Over the next two years, I learned how to hold my frustration in, because I had an end goal in mind. I knew that my attacker belonged in prison, and I was determined to get the justice system on my side. I made mental notes about everything that was going wrong. I tried to have patience that someday I could make a different world. When my rapist was sentenced in August 2016 to six years in prison, I finally had my chance.

I sought help from Sen. Al Franken (D-Minn.). He took up my cause without hesitation, and he worked with his aides to draft legislation to pay for training to help police departments treat assault survivors with more concern for what we’ve been through. But now that allegations have come out that Franken himself assaulted a woman years ago, I want another lawmaker to sponsor the bill we worked so hard on. This work deserves to be led by those without a history of sexual harassment or assault.

The news this week was especially disappointing for me because of how effective an advocate Franken has been for my cause. I felt my heart sink when I saw the news, but I was prepared to support the woman involved. I remember what it was like to be shamed and not believed.


If anybody wants to click through, they'll see the sort of work Franken's been involved in, and how sensitively he and his staff have handled the process of helping this woman frame the bill. She now wants to find a female congressperson to sponsor it instead.

I hope it's an overreaction to the early forms of this story, and she may revise her decision. Or perhaps it would be better if she can find a female senator to sponsor it, and Franken can offer whatever support is necessary, behind the scenes or from the floor. The problem with his involvement is Republican whataboutery. You'd hope a bill like this could find bipartisan agreement, but I doubt it.

It may shed some light on why Franken reacted like he did. The larger picture than his own career is the legislation he wants to pass and the changes he wants to come about - exactly as set out in his long statement. That's integrity.

I don't think any number of videos or pics of Tweeden cavorting onstage are likely to make Abby Honold feel differently, certainly not if Franken were ever to have a hand in relying on them as some sort of "defense" - especially in view of her own experience of the attempts to "throw me and my reputation under the bus". Or maybe she'll realize that this is more or less what's happened to Franken as her ally and change her mind.

What probably won't help change her mind is targeting somebody who comes forward with an allegation for her past behavior, however raunchy, given what she says above. Or maybe she'll join some here in resenting Tweeden for making false allegations, but that could be a slippery slope and she may not be able or willing to go there.

These are the stakes. This whole operation hasn't just targeted Franken, it's targeted the current wave of revulsion at revelations about how (especially powerful) men sometimes conduct themselves.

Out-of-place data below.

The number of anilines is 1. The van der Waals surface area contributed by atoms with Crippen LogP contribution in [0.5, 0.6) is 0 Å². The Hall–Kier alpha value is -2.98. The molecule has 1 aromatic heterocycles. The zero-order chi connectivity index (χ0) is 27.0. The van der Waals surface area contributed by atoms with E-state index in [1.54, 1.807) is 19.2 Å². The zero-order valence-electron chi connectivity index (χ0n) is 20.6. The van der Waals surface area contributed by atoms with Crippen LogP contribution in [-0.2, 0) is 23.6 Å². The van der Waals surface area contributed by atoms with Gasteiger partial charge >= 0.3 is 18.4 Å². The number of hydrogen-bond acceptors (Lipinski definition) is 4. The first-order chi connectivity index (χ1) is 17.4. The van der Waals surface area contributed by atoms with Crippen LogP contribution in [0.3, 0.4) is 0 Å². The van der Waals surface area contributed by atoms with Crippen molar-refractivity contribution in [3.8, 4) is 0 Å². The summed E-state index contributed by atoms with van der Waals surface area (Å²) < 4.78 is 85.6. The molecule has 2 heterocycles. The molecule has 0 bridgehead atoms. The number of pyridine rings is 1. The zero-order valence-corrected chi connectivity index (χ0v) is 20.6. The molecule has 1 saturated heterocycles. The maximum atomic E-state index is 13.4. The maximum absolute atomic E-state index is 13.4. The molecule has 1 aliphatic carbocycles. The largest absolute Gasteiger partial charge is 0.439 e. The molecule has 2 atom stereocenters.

That's why I think Franken's reacted as he has, and why he's right to do so.

I might have made the above an OP, but I think we've had quite enough OPs about all this recently.
November 18, 2017

"Russian troll" accusations

I'm seeing this a lot over the past few days, in various more or less heated threads, usually about the Franken issue.

It's an easy way to try to shut down an argument.

It's also exactly the sort of tactic a true "Russian troll", on whatever side of an argument, would deploy to sow division! Beware when you point at someone, because your other fingers are pointing at you.

It would be really neat if those in the habit of throwing this accusation around would cut it out.

If you genuinely suspect somebody's up to no good, I believe MIRT would like to hear from you.

Trolls may well be among us - Russian or just plain old GOP or simple mischief-makers, as has long been the case.

If so, it's going to take a bit more subtlety to identify them.

If they have bad arguments or are spreading misinformation, that should be easy enough to challenge without resorting to a cheap jibe.

November 16, 2017

This is not a statement from the Franken plane "grope" photographer.

Posted because people keep citing it as if it's proven to be true. It's not.


Aiden Benjamin @Feisal_Hagi


Al Franken photo staged according to photographer who took the photo.

Photographer: [S]he was playing dead and SHE wanted him to ‘revive’ her. I took the picture it was a funny moment everyone was smiling having a good time

Leeann Tweeden is a trump supporter.

"Benjamin" has offered no source for this photographer's supposed statement, no name or other details (other Twitter accounts have posted similar, though "Benjamin" himself appears to be the original source for it).

The placing of the bikini shot next to the plane shot is something that should immediately ring alarm bells. It does nothing but attempt to slutshame Weeden. She may end up deserving to be shamed, but not because of any photos she's had taken in the past.

"Benjamin" has followed it up some hours later with another tweet: